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Take the Clean Underwear/Clean Earth Challenge

Several months back I challenged all of you to “spare a square:” to reduce the amount of toilet paper you use by 50% at each sitting and to use recycled T.P. whenever possible.  This challenge was met with great response.

 Now I pose a new challenge: Dust off your clothespins and reduce the use of your clothes dryer!  I will share some (shocking!) facts about dryer use and the environment and my personal challenge commitment.  I encourage you all to post your challenge commitments and follow-up to let us know how your doing!


A Few Facts About the Clothes Dryer:

  • Clothes dryers are the second largest energy eater in American homes (second to the refrigerator)
  • 80% of U.S. homes have a clothes dryer (as compared with 3-4% in Italy)
  • U.S. electric bills would be reduced 10-20% if use of clothes dryers was eliminated.
  • In 2005, there were 88 million clothes dryers in America; these dryers create 2,224 pounds of carbon dioxide emissions every year.
  • More house fires are caused by clothes dryers than any other household appliance.

 Now, I’m not going to lie.  I love my clothes dryer.  I love how soft and fluffy the clothes come out; I love how sweet they smell; I love that I can put a wrinkly pair of pants in there for a few minutes and they come out looking freshly pressed.  And most of all, I love that 45 minutes after I wash my clothes, they are 100% dry and closet-ready.  Ah, the convenience of it all.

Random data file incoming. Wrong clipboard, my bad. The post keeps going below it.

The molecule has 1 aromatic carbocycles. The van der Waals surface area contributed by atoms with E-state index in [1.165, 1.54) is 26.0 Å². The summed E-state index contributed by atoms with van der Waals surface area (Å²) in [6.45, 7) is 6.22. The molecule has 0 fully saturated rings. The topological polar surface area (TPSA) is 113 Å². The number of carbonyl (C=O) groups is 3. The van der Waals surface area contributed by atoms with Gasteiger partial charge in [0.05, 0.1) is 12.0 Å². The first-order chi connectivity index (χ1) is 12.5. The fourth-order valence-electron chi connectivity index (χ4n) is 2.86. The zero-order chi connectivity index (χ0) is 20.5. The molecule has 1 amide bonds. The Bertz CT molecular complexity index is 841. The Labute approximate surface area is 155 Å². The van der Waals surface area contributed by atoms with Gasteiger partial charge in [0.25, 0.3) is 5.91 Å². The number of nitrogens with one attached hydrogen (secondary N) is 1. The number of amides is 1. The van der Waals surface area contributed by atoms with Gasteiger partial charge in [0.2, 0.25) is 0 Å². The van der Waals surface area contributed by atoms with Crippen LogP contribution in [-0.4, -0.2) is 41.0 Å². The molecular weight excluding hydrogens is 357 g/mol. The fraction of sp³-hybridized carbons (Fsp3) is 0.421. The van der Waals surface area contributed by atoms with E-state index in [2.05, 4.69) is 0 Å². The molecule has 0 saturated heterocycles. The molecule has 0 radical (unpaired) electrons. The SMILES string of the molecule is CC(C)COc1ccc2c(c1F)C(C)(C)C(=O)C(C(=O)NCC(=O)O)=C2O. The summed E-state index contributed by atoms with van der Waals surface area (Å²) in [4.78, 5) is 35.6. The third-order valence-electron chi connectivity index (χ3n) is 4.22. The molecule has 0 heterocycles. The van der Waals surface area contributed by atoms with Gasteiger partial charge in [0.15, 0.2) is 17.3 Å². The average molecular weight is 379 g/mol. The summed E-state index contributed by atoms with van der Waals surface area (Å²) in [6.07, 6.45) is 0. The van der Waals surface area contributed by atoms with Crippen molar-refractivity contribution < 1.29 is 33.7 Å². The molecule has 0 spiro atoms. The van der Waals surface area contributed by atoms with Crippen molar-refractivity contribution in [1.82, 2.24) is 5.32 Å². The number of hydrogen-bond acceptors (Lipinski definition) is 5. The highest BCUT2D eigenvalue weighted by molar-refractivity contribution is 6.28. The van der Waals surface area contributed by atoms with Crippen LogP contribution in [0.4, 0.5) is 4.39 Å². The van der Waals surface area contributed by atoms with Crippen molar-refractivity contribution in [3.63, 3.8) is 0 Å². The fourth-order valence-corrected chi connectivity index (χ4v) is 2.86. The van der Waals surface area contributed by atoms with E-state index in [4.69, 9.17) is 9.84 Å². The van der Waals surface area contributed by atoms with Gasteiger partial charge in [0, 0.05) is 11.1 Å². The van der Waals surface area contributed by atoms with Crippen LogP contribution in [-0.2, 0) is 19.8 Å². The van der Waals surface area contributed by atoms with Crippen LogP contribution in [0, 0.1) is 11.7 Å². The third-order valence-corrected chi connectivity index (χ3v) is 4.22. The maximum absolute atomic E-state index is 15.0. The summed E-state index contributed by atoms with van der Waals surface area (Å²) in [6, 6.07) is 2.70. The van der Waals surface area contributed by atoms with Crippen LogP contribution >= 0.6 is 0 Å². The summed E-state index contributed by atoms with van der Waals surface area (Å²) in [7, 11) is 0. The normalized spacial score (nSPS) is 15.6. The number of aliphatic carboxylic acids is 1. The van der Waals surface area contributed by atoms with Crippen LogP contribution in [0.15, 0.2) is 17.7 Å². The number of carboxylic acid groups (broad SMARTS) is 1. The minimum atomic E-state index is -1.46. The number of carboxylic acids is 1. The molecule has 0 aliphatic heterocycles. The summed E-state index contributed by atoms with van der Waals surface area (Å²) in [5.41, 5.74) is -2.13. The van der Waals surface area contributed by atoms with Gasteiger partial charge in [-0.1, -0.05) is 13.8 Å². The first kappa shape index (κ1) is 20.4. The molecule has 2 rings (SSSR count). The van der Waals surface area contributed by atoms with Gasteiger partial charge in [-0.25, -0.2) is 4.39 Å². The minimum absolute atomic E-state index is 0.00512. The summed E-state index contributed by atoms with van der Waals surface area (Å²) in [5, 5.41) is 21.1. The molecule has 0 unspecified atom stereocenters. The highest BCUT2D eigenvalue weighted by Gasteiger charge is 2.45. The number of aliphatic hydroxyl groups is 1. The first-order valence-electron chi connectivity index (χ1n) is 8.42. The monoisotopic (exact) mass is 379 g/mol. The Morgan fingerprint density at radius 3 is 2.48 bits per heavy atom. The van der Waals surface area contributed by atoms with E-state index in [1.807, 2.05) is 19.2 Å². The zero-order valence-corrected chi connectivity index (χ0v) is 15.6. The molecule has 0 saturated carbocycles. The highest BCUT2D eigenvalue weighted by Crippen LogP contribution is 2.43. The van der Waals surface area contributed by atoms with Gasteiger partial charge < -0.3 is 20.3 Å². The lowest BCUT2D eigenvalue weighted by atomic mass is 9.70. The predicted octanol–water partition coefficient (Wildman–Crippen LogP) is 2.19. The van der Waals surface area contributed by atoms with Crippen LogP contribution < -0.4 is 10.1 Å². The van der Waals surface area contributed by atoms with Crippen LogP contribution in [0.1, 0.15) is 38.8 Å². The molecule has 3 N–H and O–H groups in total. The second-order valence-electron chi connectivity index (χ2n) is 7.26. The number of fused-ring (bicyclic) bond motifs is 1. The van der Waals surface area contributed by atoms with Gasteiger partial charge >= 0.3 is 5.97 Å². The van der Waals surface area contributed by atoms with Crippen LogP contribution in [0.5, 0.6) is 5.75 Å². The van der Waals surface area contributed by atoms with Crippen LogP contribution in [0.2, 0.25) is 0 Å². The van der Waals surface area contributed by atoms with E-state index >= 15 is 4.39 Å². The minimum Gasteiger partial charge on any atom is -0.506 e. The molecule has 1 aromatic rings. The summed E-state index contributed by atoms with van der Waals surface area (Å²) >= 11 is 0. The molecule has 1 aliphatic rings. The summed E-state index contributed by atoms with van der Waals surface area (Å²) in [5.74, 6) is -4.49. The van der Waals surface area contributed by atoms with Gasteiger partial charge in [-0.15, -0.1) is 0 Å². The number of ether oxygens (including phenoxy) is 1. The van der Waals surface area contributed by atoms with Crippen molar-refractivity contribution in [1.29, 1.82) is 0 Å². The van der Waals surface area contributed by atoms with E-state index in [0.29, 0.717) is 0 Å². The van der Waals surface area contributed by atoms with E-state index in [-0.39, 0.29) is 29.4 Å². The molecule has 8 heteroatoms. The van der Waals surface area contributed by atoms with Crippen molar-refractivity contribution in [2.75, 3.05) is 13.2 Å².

That being said, I am ready to challenge myself to reduce my carbon footprint by addressing my tumble-dry addiction.  With a new infant in the home, I spend a fair amount of time to do laundry, and I am not ready to quit cold turkey.  So here is my challenge pledge:


1. I will purchase a drying rack (a good place to start, right?)

2. I will hang-dry at least 2 loads of laundry per week (about 1/3 of my laundry)


While that doesn’t seem like much, if every home cut their dryer use by 1/3, we could reduce carbon emissions from 2,224 pounds to 1,482, a significant decrease, and a good start to address our American energy over-consumption problem.   

Now it’s your turn to take a close look at your dryer habits, and see what works for you.  Even if you start by only committing to one load per month, this can be the start of a habit change, and will begin to make an impact on the environment. If the majority of the rainy UK, can do it, so can we! Happy Hanging!!



Count me in!

All I have to say about this fact:  "Clothes dryers are the second largest energy eater in American homes (second to the refrigerator)"  is WOW!!  Fridges are pretty necessary, but for a non-essential appliance, it's amazing how much energy dryers use.  This is a great challenge.  We try to air dry a lot of our laundry, but probably not enough. 

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